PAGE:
Long-term monitoring (LTM) is required to assess the behaviour of the contaminant plume over time and to confirm that NA is occurring at rates which are protective of downgradient receptors. Additional wells are likely to be needed for LTM. Their number, location, screened intervals and frequency of sampling depends on contaminant distributions, site stratigraphy, plume velocity, groundwater geochemistry and travel time to sensitive receptors (Barcelona, 1994; Wiedemeier and Haas, 1999).
Sampling and analytical strategies
The type, frequency and analytes (the species that are measured) in samples need to be considered in strategies adopted for the performance assessment of NA technology. Natural attenuation processes are typically evaluated using several lines of evidence, which include documentation of contaminant mass loss at fieldscale and hydrogeochemical data indicating that subsurface conditions favour biodegradation (Wiedemeier et al, 1999). The indicator parameters commonly measured in groundwater samples to document NA at sites contaminated with fuel hydrocarbons are summarised in Table 2. These include the organic contaminants, electron acceptors, electron donors, dissolved gases, inorganic and organic metabolites of degradation processes.
Demonstrating NA requires comparison of relative changes in concentrations of the indicator parameters between boreholes outside the plume, the source area and along the plume flow path. However, the identification of contaminant mass distributions and degradation processes is influenced by the design of the monitoring boreholes. Long well screens (eg 10m) used in conventional monitoring wells will cause averaging of the groundwater sample over the screened interval. If the screened interval samples both the uncontaminated and plume groundwater, this may result in underestimation of contaminant concentrations and chemically incompatible sample compositions (eg presence of O 4). An increased density of monitoring points in the borehole network will improve the delineation of the plume but raises the site investigation and monitoring costs. A cost-effective alternative, which minimises these problems, is the use of multilevel samplers (MLS) fitted with small screens (Thornton et al, 1999). The MLS design shown in Figure 2 has monitoring points spaced at 1m intervals, which are fitted with 50mm screens to provide significantly improved resolution of contaminant mass distribution and process discrimination in the plume.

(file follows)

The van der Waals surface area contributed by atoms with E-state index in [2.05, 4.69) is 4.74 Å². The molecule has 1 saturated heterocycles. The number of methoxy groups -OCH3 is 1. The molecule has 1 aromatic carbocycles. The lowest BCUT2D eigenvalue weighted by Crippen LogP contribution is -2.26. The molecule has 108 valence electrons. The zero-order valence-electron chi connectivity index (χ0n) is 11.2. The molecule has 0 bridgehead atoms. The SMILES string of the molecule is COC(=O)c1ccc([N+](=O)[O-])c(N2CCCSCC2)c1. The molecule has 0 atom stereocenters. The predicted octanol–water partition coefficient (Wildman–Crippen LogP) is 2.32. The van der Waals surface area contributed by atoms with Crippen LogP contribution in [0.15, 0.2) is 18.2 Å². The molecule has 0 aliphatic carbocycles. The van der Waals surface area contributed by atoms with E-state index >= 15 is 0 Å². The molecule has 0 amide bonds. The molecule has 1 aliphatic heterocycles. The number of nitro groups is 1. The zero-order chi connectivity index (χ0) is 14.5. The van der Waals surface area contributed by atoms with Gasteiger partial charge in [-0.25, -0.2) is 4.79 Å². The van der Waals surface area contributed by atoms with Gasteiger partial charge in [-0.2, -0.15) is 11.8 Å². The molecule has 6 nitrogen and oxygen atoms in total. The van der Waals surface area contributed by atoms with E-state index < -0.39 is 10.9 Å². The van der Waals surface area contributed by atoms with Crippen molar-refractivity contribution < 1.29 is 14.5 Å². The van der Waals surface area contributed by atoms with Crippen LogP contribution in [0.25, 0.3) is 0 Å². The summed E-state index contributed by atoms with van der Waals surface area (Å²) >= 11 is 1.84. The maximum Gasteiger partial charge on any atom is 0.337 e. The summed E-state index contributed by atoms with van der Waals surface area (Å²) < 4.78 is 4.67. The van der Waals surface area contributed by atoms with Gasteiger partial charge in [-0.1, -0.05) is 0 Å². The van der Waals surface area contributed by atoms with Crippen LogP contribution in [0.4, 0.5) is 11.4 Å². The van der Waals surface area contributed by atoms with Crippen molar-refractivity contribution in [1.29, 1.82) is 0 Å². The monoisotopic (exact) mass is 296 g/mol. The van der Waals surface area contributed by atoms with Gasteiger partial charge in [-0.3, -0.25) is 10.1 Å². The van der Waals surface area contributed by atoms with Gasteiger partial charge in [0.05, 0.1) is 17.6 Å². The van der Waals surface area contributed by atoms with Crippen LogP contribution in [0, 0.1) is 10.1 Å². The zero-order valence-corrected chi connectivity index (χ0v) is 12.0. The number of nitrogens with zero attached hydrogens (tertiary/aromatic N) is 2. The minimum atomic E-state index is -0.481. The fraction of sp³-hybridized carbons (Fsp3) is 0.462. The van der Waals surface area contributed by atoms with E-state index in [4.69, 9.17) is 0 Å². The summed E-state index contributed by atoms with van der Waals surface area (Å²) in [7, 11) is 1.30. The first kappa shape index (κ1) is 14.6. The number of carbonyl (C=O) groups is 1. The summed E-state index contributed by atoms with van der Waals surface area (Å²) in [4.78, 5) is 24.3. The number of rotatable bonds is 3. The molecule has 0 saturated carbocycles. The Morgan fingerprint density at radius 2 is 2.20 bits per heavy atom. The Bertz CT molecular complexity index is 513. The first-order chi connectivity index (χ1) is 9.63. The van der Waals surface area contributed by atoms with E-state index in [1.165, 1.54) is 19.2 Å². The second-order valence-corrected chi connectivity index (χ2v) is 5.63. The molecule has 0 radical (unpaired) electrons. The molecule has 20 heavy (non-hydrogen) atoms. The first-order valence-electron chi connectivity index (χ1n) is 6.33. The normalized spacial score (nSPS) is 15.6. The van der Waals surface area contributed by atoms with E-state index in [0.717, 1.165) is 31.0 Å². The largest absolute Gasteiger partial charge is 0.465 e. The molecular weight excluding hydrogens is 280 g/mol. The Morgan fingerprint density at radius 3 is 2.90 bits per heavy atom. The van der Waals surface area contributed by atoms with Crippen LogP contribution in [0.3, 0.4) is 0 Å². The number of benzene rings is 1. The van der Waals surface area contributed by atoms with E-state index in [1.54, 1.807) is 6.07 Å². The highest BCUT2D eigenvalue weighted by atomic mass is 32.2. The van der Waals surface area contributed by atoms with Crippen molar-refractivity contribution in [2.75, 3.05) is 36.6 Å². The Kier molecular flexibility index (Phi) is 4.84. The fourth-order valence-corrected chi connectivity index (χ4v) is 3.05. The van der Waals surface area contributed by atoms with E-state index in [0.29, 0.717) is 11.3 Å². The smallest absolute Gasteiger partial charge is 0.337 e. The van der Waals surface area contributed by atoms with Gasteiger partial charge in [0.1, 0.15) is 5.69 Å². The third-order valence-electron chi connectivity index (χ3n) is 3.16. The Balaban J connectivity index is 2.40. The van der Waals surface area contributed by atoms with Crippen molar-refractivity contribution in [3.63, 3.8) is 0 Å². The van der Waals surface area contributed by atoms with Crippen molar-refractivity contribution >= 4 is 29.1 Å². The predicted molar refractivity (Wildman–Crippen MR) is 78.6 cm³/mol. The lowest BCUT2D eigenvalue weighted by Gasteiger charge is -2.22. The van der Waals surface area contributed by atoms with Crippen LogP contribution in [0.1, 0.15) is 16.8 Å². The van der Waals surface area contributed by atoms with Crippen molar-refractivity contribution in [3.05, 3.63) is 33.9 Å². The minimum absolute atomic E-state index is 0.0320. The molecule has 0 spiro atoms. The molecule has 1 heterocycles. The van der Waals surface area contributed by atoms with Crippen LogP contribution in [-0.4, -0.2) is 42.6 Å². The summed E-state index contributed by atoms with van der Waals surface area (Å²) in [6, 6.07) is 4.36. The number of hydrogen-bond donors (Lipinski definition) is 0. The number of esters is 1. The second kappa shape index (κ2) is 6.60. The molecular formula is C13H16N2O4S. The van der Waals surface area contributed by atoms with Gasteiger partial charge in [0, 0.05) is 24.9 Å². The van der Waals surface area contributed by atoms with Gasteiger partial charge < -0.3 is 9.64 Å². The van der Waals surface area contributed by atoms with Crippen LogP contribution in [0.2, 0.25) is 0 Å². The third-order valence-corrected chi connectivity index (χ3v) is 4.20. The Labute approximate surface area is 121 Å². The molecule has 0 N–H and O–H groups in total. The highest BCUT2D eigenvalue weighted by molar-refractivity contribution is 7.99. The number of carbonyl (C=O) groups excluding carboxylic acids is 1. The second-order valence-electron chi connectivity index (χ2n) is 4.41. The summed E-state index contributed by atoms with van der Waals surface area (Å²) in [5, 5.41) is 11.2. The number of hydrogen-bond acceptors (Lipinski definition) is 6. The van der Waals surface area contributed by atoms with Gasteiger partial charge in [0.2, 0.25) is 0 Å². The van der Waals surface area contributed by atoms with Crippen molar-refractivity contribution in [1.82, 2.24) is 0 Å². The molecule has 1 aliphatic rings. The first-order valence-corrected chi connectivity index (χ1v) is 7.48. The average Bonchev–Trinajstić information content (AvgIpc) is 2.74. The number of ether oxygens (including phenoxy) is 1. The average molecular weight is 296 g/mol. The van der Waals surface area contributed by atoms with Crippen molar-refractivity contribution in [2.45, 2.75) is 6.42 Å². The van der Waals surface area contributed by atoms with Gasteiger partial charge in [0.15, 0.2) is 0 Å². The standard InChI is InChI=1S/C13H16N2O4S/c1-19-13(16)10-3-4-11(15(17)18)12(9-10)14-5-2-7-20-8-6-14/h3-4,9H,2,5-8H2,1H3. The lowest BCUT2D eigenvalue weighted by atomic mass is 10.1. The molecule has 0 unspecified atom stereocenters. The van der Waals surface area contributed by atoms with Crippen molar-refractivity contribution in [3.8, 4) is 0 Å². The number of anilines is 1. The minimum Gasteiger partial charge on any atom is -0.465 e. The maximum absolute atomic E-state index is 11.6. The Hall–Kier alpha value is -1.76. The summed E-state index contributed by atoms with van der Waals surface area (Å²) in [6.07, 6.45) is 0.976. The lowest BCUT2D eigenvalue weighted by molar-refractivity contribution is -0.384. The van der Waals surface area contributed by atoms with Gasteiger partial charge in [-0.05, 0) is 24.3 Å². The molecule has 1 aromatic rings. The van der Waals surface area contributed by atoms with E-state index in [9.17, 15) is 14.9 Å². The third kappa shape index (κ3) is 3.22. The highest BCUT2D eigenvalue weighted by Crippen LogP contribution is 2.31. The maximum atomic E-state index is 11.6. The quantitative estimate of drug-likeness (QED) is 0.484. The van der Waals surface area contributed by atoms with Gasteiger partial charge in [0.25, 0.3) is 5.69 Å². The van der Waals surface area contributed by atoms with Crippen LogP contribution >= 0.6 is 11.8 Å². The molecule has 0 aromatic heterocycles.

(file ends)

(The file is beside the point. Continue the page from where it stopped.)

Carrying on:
It may be difficult to detect mass loss at fieldscale for plumes containing very high concentrations of organic contaminants (Thornton et al, 1999). In these cases, assessment of NA may rely on the geochemical data and indirect estimates of contaminant mass loss (Thornton et al, 1998).
In UK aquifers which are calcareous (eg Chalk, Triassic sandstone), naturally anaerobic or have naturally higher concentrations of Cl, H (eg Coal Measures, Lincolnshire Limestone) it may be difficult to deduce the extent of NA. This is because the background groundwater chemistry may be similar to that produced by contaminant degradation processes, or mask the production of inorganic metabolites. Since the performance assessment for NA is particularly dependent on hydrochemical analyses of aerobic and anaerobic groundwater samples, it is essential that appropriate procedures are used to obtain representative samples (American Petroleum Institute, 1998; Thornton et al, 1999).
These procedures include the collection and on-site processing of groundwater samples without exposure to the atmosphere to preserve sample quality (Thornton et al, 1999). Good laboratory analytical QC/QA procedures are meaningless if the results have already been biased by poor sampling techniques used in the field!
Data reduction and analytical strategies
A range of methodologies are available to evaluate the performance of NA. These comprise both qualitative and quantitative approaches.